On Words by Kevin Sebastian

Post date: Mar 20, 2017 6:13:14 PM

Words are fickle things; their meanings are wont to change every so often, and upon investigation, one will find that a word’s dictionary definition looks quite different from its use in earlier centuries. Certain features of meaning may have been inherited, but there is enough of a difference between them, so one can say, when looking at these definitions side-by-side, that they’re probably not sisters—maybe distant cousins twice-removed. For example, glamour presently refers to an appealing quality, typically one associated with looks—it is no incident that a fashion and beauty magazine makes use of the word as its name. Originally, however, glamour referred to an enchantment, a magic spell. Gay is another useful example: the word used to exclusively describe a state of happiness, but now, while it is still used to refer to happiness, a person saying gay in the 21st century understands that it is also a sexual identity. It can even mean both at the same time: calling me gay while I watch RuPaul’s Drag Race with my mom to my left and my partner to my right is an appropriate epithet on both counts. (Although, the word has taken an unfortunate and sinister alteration in meaning, and gay is now being used pejoratively. To this I say: gay is good, people.) Knowing and understanding words, their meaning, their history, and their relationships to other words are, therefore, important. John Ruskin, an English critic of art and literature, argues similarly when writing that a critically-minded person “is learned in the PEERAGE of words [and] remembers all their ancestry, their intermarriages, distant relationships” (distant cousin twice-removed indeed). Relatedly, the English Romantic poet Samuel Taylor Coleridge posits that good writing employs “a perfect appropriateness of the words to the meaning.” What these two ultimately say is that a thoughtful writer knows which word to use when because of the particularity of each word’s definition, which would be particular to the context wherein it will be used. For example, when explaining a quotation from a source, a writer can choose from a variety of verbs: is the source exemplifying an idea, or is it illustrating it? Perhaps the source is clarifying the idea instead. Of course, each of these words, arguably, may easily suffice as a verb in this case, but a thoughtful writer will understand that while exemplify, illustrate and clarify are close enough synonyms, they each bear a shade of meaning that will guide the writer’s choice in the same way that a painter chooses red over maroon. Like a painter’s pigments, words are the tools of the trade, and writers must utilize them with the same artistic judiciousness.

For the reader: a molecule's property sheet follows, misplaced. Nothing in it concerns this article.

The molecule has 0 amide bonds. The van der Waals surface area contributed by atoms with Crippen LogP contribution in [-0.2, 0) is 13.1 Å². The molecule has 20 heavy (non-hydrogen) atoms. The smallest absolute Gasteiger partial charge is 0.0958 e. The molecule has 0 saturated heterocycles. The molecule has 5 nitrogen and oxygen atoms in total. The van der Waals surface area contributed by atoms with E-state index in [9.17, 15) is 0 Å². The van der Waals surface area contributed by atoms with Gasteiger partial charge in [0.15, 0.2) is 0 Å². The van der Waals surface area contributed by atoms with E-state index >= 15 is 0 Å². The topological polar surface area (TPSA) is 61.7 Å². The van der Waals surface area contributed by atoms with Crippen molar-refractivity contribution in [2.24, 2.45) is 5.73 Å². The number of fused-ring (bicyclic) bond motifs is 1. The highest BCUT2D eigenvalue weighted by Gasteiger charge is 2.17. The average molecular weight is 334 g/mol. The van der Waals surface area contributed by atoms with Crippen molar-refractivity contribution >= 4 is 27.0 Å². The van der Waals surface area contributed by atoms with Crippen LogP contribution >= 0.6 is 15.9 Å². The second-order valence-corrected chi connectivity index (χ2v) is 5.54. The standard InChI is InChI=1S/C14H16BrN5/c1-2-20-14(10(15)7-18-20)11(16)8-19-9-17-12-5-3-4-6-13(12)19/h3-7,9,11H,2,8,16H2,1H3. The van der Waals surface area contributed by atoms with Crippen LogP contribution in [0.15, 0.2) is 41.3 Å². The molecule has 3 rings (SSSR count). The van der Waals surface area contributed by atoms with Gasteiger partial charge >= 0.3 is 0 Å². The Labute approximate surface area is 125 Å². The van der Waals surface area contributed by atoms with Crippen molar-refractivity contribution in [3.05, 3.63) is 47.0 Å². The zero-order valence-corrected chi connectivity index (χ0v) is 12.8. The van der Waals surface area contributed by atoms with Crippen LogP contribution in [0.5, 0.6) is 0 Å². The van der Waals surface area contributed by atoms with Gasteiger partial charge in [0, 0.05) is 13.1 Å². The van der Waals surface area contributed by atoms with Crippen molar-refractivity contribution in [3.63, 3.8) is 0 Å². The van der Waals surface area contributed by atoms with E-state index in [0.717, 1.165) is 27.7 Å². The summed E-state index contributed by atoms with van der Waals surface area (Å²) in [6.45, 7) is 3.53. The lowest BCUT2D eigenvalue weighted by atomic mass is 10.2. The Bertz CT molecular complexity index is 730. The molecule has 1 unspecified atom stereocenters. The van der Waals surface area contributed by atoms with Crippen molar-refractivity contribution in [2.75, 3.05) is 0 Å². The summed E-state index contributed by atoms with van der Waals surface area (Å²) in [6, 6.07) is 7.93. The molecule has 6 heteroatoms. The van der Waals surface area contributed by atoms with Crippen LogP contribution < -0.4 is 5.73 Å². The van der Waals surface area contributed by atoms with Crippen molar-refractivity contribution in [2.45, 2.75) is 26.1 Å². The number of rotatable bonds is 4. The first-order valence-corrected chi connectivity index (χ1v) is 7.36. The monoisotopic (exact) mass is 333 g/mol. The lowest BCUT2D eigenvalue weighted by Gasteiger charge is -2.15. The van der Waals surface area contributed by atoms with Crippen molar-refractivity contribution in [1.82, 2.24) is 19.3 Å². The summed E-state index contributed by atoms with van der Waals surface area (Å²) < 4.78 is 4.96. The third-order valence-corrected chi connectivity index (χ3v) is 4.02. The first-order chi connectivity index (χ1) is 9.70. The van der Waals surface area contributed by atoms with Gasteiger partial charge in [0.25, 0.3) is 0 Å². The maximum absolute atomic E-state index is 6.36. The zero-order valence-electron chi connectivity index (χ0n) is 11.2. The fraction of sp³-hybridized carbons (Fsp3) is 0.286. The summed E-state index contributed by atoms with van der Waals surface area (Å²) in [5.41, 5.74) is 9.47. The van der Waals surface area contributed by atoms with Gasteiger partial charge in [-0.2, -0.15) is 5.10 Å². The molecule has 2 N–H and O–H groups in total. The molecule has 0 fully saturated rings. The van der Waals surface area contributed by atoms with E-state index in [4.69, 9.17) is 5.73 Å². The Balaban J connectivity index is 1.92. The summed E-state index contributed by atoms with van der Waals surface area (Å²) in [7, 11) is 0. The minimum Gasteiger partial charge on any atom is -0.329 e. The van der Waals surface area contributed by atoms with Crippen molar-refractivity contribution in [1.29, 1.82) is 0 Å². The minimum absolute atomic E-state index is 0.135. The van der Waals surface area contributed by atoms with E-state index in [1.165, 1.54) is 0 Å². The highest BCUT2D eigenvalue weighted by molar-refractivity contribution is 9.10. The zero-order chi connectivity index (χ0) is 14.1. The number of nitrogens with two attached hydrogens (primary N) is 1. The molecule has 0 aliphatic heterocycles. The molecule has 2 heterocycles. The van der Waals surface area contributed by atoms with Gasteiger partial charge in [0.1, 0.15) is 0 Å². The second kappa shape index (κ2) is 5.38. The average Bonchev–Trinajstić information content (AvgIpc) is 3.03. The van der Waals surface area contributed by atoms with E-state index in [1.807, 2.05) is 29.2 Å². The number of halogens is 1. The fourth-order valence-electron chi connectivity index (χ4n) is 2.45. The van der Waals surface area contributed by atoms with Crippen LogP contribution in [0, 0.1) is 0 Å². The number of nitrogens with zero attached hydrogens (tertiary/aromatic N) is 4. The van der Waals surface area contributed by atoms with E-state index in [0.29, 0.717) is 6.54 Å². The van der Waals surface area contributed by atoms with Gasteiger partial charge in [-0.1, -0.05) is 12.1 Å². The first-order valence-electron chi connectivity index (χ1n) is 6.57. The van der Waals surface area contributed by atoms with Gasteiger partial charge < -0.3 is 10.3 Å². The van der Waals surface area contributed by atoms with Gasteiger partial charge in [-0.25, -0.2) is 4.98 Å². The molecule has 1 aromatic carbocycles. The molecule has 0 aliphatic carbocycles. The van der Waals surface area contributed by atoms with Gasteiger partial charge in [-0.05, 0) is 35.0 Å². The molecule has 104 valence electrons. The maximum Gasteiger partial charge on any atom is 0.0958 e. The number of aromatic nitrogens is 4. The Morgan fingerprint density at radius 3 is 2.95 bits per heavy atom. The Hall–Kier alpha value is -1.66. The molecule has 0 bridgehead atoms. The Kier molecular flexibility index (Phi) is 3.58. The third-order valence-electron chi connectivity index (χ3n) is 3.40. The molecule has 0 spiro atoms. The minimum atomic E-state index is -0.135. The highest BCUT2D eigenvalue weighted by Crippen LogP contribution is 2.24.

So go ahead and crack that dictionary and thesaurus open. Just make sure to actually read the definitions when trying to find the most appropriate word you need. You might even learn how glamour came to mean magic of a very different kind.